Back in the Kimberley Airport, 45 minutes before boarding, I had one priority: getting on the internet. The terminal, a building perhaps the size of a small supermarket, was split into roughly three equally sized parts — to the left of the entrance was the security checkpoint and the boarding area, directly ahead was the arrival gate and waiting area, and to the right was another large waiting area with a small refreshment bar-type thing. I got a big bottle of still water and sat down one of many empty tables. My phone connected to the internet immediately; AlwaysOn was here too, and it was actually on given the nearby wireless access point. However, the several hours of access I’d paid for at the hotel was inaccessible (I don’t know why) so I opted for a free half-hour of internet instead. That would suffice for our slightly longer wait.
So I sat there, did some browsing, opened up Outlook on my laptop and downloaded some work emails, elongated my Duolingo streak (over 500 days long by this point) and generally putzed around. It passed the time quickly.
Soon we were on our way through security, the shortest checkpoint ever. Well, scratch that, it was just about as lengthy as a standard airport checkpoint, it just took about 5 seconds to get through. Beyond was another waiting area, mostly empty and with a large set of floor to ceiling windows overlooking the tarmac. I sat down again to wait, browsing on the phone, and taking in the airport TV feed of some international news channel.
Our ride was already out there. From this point on, it would be three flights, two long layovers, and over a day of travel to get home. On the clock: 26 hours. In reality, 36. In no time we were outside in the blazing morning heat of Kimberley, striding along the pavement to the plane. I snapped some photos as I walked, after which I was promptly told not to do so. Whatever, photons be free.
This little skipper might have been the same aircraft that brought us to Kimberley the Tuesday before. It was the return flight of the round-trip we’d done half of, a shuttle that seems to go nowhere else outside of its circuit. Our departure time aligned with our previous arrival, so there’s a decent chance it was.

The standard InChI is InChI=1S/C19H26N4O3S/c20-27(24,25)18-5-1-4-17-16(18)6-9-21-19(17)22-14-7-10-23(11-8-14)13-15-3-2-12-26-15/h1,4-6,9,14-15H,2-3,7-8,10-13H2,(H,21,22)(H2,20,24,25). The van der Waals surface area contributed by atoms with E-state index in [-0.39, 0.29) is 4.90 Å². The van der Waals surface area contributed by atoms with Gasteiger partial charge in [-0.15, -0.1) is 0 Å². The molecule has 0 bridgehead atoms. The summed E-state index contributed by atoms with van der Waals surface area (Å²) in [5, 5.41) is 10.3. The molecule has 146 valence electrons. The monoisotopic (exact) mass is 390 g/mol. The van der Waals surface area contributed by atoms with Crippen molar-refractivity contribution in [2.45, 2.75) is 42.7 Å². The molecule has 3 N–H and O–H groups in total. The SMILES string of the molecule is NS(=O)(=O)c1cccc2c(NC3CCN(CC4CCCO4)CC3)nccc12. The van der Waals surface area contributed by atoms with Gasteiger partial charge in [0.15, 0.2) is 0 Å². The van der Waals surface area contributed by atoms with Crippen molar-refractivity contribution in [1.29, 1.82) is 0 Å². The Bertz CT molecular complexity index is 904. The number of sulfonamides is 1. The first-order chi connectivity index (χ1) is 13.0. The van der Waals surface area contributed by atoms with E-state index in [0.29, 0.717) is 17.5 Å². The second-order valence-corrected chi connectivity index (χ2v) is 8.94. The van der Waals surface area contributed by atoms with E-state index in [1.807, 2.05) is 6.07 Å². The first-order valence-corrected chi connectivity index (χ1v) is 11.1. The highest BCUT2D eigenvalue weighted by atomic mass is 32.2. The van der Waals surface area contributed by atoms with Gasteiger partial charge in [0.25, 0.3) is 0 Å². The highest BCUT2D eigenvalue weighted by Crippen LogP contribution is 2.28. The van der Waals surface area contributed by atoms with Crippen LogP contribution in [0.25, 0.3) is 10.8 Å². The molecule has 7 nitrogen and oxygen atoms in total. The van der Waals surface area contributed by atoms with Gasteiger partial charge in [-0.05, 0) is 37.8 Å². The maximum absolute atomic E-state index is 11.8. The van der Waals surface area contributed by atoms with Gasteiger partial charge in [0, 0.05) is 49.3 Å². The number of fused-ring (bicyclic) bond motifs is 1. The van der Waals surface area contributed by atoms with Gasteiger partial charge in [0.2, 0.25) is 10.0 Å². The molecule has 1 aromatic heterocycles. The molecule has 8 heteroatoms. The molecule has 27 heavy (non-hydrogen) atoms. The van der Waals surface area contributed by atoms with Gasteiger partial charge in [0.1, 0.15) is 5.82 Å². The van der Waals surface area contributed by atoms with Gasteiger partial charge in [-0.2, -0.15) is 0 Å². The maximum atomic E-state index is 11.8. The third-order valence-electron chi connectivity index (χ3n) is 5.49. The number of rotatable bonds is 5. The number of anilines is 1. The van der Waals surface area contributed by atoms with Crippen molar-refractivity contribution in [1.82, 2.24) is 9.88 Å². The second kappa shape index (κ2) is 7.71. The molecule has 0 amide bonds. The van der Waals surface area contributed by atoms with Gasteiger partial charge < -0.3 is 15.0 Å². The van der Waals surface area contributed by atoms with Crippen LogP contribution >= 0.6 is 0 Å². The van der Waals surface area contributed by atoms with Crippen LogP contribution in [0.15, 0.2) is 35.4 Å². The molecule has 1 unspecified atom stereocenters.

The ride back to Johannesburg was shorter than I remember the flight away being. I spent most of it shooting landscapes and clouds out the window. Again, I missed the skyline of Johannesburg as we approached from the same direction as we’d done from Frankfurt. Out of the plane, onto a bus, back to the terminal we went. Up the stairs into the domestic terminal, I spied a small boutique that offered some items I’d been looking for: postcards with icons of the country, safari animals, monuments, flags, cityscapes. See, we have a sort of tradition in my team at work — anytime anyone goes somewhere foreign or exotic, they bring back everyone postcards to put up in their cubes. I have ones from Spain, Bali, and Norway so far; now South Africa would be added to my collection, as well as those around the office.
After collecting a suitable amount and turning over one of my two remaining Rand notes (from which I received a few coins in return), we shifted on over to the international terminal. A lengthy wait in customs and security later and it was on to the South African Airways lounge. I really shouldn’t have gotten used to these business lounges. They’re way too nice for someone like me.